Humans by the light of the silvery moon.
Mar 14, 2011, Vol. 16, No. 25 • By THOMAS SWICK
A Journey in Search
by James Attlee
Chicago, 320 pp., $26
Readers of Nocturne will probably at some point check the calendar for the next full moon. It will be at once a response to the talents of the author in making our satellite appear irresistible and a confirmation of his belief that—in spite of our high-wattage efforts to shut it out—the moon still exerts a powerful influence on us.
At the outset, Attlee pinpoints the particularity of the moon’s light. It “does not reveal,” he writes, “it transforms.” In art, this means that the moon is seen “either as a symbol or an opportunity, its presence a gateway to another visual universe.” And then we’re off on a riveting, moonlit tour of late-night illuminations, ancient mythologies, scientific discoveries, artistic achievements, foreign lands, and
It has become popular in publishing to take a subject—cod, the AK-47,
We look with him through a neighbor’s telescope—“So this is the country moonlight comes from”—and a few pages later, we’re treated to a summary of Lucian’s Icaromenippus before being introduced to the work of a contemporary British artist who, in a complicated process involving Morse code, bounces Beethoven’s Piano Sonata Opus 27 No. 2 (“Moonlight”) off the moon and back to earth.
To the moon, Ludwig!
One short chapter is a defense of darkness, a salvo against both our irrational fear of it and our ill-advised response to that fear, which is to banish the night with electric lights. Attlee’s point is well-taken—with regard to both energy consumption and constellation appreciation—yet even he, I think, if flying at night over the two Koreas, would choose the bright one as the more livable of the two. Attlee’s love of the Cimmerian leads him to the desert, at least in his reading and contemplation, where we learn of the importance that Islam puts on darkness. He cites the scholar Fatema Mernissi, who “has written of the distinction between the attitudes of Islamic and Western civilization towards night and darkness, suggesting that the West’s fear of Islam, and of the dark, may have its roots in a suppression of the subconscious.” And since we’re discussing the desert, the name Antoine de Saint-Exupéry pops up, and Attlee neatly slips in a passage from Wind, Sand and Stars describing the world as seen after a moonlit crash onto dunes.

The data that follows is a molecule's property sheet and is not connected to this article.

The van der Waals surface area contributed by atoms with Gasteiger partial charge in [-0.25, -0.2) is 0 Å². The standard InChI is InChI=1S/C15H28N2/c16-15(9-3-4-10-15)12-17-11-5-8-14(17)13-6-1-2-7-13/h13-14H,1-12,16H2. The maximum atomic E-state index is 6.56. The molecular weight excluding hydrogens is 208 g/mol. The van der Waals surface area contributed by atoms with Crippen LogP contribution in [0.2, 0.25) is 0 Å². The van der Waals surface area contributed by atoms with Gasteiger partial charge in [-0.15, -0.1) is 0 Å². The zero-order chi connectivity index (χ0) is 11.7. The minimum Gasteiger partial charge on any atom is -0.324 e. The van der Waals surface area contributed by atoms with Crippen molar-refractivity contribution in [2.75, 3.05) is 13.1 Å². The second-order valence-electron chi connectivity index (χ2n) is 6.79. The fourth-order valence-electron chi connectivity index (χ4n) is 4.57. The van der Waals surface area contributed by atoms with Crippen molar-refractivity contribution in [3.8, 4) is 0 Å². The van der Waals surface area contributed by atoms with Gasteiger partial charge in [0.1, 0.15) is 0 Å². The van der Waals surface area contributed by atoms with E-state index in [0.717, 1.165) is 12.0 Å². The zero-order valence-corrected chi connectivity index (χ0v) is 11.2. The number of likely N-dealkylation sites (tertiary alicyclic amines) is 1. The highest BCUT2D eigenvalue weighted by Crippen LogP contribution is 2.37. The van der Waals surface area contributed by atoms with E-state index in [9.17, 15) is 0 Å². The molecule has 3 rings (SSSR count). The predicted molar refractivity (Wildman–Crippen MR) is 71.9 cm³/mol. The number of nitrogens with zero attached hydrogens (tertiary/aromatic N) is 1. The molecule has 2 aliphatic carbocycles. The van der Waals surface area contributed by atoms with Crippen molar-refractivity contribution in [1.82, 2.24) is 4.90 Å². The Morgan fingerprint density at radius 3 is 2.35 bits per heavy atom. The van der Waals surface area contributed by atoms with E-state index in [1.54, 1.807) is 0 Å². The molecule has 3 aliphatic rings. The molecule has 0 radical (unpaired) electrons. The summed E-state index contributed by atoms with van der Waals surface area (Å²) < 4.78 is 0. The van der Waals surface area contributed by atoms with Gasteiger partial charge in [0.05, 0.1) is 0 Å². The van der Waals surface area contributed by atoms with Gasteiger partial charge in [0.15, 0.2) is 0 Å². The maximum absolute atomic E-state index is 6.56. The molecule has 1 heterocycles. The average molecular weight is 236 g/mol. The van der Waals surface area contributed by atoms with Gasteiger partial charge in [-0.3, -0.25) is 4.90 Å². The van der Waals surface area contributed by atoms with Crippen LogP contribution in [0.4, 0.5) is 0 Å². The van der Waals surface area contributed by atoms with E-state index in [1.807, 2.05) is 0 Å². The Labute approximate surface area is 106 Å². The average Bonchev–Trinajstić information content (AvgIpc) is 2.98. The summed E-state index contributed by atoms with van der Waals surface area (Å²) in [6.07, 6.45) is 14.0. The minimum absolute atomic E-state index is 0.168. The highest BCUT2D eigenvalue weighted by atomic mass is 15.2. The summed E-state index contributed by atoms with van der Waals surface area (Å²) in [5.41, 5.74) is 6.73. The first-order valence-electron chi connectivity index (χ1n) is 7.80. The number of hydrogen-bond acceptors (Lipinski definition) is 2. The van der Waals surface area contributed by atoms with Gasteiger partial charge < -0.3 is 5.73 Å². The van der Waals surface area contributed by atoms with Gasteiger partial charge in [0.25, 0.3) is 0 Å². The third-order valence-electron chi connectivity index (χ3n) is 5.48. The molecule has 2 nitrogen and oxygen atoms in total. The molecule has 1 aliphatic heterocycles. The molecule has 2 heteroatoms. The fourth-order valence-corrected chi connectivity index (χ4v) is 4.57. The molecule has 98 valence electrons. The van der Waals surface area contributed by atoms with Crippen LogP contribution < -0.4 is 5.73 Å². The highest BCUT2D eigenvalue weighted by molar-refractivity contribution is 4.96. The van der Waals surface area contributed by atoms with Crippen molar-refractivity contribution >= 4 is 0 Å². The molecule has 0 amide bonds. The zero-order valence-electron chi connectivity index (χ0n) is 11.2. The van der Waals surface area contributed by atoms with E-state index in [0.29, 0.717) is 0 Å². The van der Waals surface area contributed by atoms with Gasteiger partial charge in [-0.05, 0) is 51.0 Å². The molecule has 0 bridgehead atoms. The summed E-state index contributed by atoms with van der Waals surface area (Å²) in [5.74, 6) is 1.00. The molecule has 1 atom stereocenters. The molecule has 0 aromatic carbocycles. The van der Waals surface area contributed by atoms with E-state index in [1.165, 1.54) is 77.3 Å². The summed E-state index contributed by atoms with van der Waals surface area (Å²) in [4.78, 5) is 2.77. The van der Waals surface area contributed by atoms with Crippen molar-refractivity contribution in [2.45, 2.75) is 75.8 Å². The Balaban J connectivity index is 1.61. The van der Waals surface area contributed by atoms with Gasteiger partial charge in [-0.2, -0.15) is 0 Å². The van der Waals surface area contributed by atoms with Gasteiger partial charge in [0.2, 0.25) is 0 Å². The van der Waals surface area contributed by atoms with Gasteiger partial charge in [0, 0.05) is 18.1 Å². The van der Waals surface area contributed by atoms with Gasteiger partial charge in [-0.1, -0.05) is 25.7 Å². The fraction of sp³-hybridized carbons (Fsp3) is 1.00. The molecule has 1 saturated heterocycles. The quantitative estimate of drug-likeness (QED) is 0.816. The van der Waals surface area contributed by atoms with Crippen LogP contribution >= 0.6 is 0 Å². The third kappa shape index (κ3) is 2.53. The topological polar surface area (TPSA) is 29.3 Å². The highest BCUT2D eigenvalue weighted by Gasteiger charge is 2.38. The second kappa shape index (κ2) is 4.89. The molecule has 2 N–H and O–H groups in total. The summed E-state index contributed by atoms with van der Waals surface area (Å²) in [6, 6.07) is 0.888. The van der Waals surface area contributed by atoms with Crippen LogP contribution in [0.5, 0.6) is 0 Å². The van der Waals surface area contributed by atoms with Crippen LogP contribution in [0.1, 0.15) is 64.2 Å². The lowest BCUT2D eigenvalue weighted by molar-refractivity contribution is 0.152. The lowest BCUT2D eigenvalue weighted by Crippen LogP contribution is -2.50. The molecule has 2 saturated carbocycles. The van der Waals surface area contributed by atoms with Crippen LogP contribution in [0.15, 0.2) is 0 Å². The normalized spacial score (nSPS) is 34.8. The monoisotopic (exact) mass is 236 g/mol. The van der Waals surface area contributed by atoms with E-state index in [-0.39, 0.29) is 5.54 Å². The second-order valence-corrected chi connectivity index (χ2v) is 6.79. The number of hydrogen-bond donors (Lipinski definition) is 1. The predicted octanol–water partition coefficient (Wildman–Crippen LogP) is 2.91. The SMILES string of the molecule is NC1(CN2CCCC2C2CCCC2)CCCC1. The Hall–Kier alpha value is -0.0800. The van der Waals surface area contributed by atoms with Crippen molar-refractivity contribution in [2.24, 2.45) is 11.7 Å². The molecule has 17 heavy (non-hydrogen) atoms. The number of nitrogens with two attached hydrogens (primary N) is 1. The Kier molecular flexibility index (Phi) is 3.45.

Writers, unsurprisingly, have long contemplated the moon, and Attlee quotes an international assortment: Hawthorne, Svevo, Blake, Li Po (who according to legend drowned in the Yangtze while “drunkenly attempting to embrace the moon’s reflection”), Basho-, Goethe, Proust, Conrad (who described the moon’s light as having “all the dispassionateness of a disembodied soul, and something of its inconceivable mystery”). Essayists as well have had a go at it: Walter Benjamin (“The Moon”), Henry David Thoreau (“Night and Moonlight”), and the Italian Futurist Filippo Tommaso Marinetti, who gets his own chapter, titled “Let’s Murder the Moonlight!” Nor are painters left out. Attlee “works in art publishing in London,” we are informed, and he expertly takes us from the traditional depictions of the Virgin Mary “standing on a crescent moon” to “a crucifixion attributed to Jan Van Eyck, said to contain the first accurate representation of the moon in Western culture.” (The author visits this painting at the Metropolitan Museum in New York, and notes with satisfaction that the detail includes the moon’s large dark areas, known as “maria.”)